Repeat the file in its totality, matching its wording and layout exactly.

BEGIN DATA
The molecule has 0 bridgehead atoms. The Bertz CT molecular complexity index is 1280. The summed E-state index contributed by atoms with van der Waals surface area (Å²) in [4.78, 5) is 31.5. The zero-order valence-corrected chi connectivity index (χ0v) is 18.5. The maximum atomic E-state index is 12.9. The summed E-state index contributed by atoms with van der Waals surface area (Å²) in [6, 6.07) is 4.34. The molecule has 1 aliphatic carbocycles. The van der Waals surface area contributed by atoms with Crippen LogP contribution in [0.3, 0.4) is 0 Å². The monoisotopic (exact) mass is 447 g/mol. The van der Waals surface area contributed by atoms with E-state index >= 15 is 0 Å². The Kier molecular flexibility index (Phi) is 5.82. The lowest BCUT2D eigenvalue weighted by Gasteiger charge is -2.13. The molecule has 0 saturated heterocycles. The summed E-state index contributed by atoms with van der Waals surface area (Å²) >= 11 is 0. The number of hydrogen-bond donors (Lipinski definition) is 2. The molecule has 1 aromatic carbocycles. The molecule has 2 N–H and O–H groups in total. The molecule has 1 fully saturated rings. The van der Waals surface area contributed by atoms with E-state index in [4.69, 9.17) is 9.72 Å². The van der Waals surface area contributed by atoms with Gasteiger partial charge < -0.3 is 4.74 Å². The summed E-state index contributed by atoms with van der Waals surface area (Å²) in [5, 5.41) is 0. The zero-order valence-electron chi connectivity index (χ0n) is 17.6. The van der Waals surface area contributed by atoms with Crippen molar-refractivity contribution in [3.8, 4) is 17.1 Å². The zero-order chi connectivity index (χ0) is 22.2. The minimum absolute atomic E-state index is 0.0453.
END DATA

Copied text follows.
The molecule has 0 bridgehead atoms. The Bertz CT molecular complexity index is 1280. The summed E-state index contributed by atoms with van der Waals surface area (Å²) in [4.78, 5) is 31.5. The zero-order valence-corrected chi connectivity index (χ0v) is 18.5. The maximum atomic E-state index is 12.9. The summed E-state index contributed by atoms with van der Waals surface area (Å²) in [6, 6.07) is 4.34. The molecule has 1 aliphatic carbocycles. The van der Waals surface area contributed by atoms with Crippen LogP contribution in [0.3, 0.4) is 0 Å². The monoisotopic (exact) mass is 447 g/mol. The van der Waals surface area contributed by atoms with E-state index >= 15 is 0 Å². The Kier molecular flexibility index (Phi) is 5.82. The lowest BCUT2D eigenvalue weighted by Gasteiger charge is -2.13. The molecule has 0 saturated heterocycles. The summed E-state index contributed by atoms with van der Waals surface area (Å²) >= 11 is 0. The number of hydrogen-bond donors (Lipinski definition) is 2. The molecule has 1 aromatic carbocycles. The molecule has 2 N–H and O–H groups in total. The molecule has 1 fully saturated rings. The van der Waals surface area contributed by atoms with E-state index in [4.69, 9.17) is 9.72 Å². The van der Waals surface area contributed by atoms with Gasteiger partial charge < -0.3 is 4.74 Å². The summed E-state index contributed by atoms with van der Waals surface area (Å²) in [5, 5.41) is 0. The zero-order valence-electron chi connectivity index (χ0n) is 17.6. The van der Waals surface area contributed by atoms with Crippen molar-refractivity contribution in [3.8, 4) is 17.1 Å². The zero-order chi connectivity index (χ0) is 22.2. The minimum absolute atomic E-state index is 0.0453.